By Gareth Vaughan
Coming towards the end of this unprecedented year, last week's Institute of Finance Professionals New Zealand (INFINZ) virtual conference was illuminating in terms of the light it shed on the current relationship between the country's big banks and their key regulator.
Those following the conference heard from Reserve Bank (RBNZ) Governor Adrian Orr, plus the CEOs of three of the country's big four banks and the Chairman of the other. Orr came across as frustrated and grumpy, and the bank bosses as bolshie. That's quite the cocktail ahead of key issues set to come to a head in coming weeks. When these attitudes are on public display, one does wonder just what is going on behind the scenes.
Orr expressed concerns about the over heating housing market, noting the potential for RBNZ action, and suggesting rather than reining themselves in "the [banking] industry always just wants to have it done to them."
Orr, who appeared alongside Financial Markets Authority CEO Rob Everett, was followed by a panel featuring ASB CEO Vittoria Shortt, BNZ CEO Angela Mentis, Westpac NZ CEO David McLean, and ANZ NZ Chairman and former Prime Minister John Key.
Key, in particular, had a lot to say. He was concerned about asset bubbles and zombie companies, increased bank capital requirements, and led staunch opposition from the four bank bosses to the possibility of the RBNZ taking the Official Cash Rate (OCR) negative. Key stopped short of saying, Henry II style, "who will rid me of this turbulent Reserve Bank Governor?" But he certainly talked his own book, bluntly saying the cost to banks of higher capital requirements will be passed onto rural borrowers.
Key appeared to have forgotten that the Government he led passed the Non-bank Deposit Takers Act, meaning this sector is now prudentially regulated like banks by the RBNZ. Key suggested there was a danger of the non-bank deposit sector "really growing," and starting "advertising on the internet and Sunday papers and everything else, [offering] higher interest rates under the illusion that they look like a bank when they're really mezzanine finance providers for property developers."
And this was hot on the heels of Orr saying bank executives ought to "think beyond your nose" when it comes to negative interest rates, and wondering if negative rates don't appeal to bank executives because they might impact their bonuses.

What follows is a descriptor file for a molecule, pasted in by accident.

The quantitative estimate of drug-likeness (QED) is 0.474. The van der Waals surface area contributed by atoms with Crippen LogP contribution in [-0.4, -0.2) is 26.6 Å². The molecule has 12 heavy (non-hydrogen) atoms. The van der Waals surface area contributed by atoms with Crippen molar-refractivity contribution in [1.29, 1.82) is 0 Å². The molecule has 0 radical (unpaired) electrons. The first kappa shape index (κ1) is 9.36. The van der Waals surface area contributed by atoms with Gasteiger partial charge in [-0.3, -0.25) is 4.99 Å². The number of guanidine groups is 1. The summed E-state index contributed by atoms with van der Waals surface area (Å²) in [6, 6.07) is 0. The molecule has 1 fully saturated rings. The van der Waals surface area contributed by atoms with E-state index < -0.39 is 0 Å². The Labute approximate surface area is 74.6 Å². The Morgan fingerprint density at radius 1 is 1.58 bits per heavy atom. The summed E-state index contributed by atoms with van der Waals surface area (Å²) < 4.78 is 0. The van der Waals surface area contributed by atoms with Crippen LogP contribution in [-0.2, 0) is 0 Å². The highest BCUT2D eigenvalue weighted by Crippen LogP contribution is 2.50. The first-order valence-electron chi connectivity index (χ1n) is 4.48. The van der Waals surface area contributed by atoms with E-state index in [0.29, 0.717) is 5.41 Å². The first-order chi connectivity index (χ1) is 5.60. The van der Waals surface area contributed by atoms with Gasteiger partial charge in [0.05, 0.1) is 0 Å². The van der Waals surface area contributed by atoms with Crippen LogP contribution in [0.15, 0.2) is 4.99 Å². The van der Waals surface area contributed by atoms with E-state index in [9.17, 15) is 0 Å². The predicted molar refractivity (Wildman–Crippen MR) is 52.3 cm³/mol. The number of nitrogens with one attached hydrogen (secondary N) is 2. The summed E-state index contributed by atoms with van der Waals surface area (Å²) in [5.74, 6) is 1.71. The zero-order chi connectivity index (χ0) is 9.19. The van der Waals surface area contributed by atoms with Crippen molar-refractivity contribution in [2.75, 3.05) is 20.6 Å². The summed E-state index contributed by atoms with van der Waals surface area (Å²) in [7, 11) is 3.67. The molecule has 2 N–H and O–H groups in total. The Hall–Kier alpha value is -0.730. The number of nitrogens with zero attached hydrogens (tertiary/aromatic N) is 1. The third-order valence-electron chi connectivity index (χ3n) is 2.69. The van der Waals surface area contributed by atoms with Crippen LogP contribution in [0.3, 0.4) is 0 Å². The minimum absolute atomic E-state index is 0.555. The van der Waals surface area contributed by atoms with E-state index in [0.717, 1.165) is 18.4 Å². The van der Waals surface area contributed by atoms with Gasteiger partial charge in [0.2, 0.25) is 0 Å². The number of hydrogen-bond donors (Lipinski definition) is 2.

All this, remember, is against the backdrop of COVID-19 and a year featuring huge intervention in and support for the economy from the Government and RBNZ. Given their fingers are in almost all the economy's pies, this has flowed directly through to banks. For example, through mortgage deferrals, the wage subsidy scheme, cutting the OCR to a record low of 0.25%, removing restrictions on high loan-to-value ratio (LVRs) home loans, and the large scale asset purchase programme or quantitative easing the Reserve Bank is undertaking. This has all been designed to keep the lights on in the economy and credit/debt flowing against the backdrop of COVID-19 related restrictions, public anxiety, and the grim international scene.
After praise for both the Government and RBNZ from senior bankers for quick and decisive action earlier in the year, the sheen appears to be wearing off the big four banks' views where the RBNZ is concerned. And this ahead of key decisions due in November likely to be centred around the OCR review and Monetary Policy Statement of November 11, and the Financial Stability Report on November 25. Note ahead of those two events ANZ, BNZ and Westpac are all due to release annual financial results, giving them prime opportunities to deliver their key messages via the media.
Detail is expected next month on if, when and how the RBNZ may proceed with a funding for lending programme that would offer cheap loans directly to banks for them to on-loan to borrowers. Any steer on taking the OCR negative will also be eagerly anticipated. Last Friday's weak inflation data bolstered the case for more stimulus to help the RBNZ try to meet its inflation target. But what would this mean for the red hot housing market?
Meanwhile, Key led calls from the bank bosses for the RBNZ to again delay implementing its increases to banks' regulatory capital requirements. Already delayed a year, these are currently set for implementation over seven years from July 2021. However, the RBNZ position on capital appears as staunch as ever, given the regulator used the release of its recent bank stress test results to reiterate its case for bank capital strong enough to withstand a one-in-200-year event.
There should also be news next month on whether the RBNZ's April ban on banks paying dividends and redeeming bond issues "until the economic outlook has sufficiently recovered,” will be relaxed or continued. And with the RBNZ Act review rumbling on and the housing market hot, Orr also again raised the possibility of adding a debt-to-income ratio tool to the regulator's macro-prudential toolkit.
Thus there are plenty of key issues coming to a head, and coming to a head soon. One imagines Finance Minister Grant Robertson didn't have too much time basking in the glow of Labour's stunning election victory before having his ear bent by vocal bankers and/or bank regulators.
*This article was first published in our email for paying subscribers. See here for more details and how to subscribe.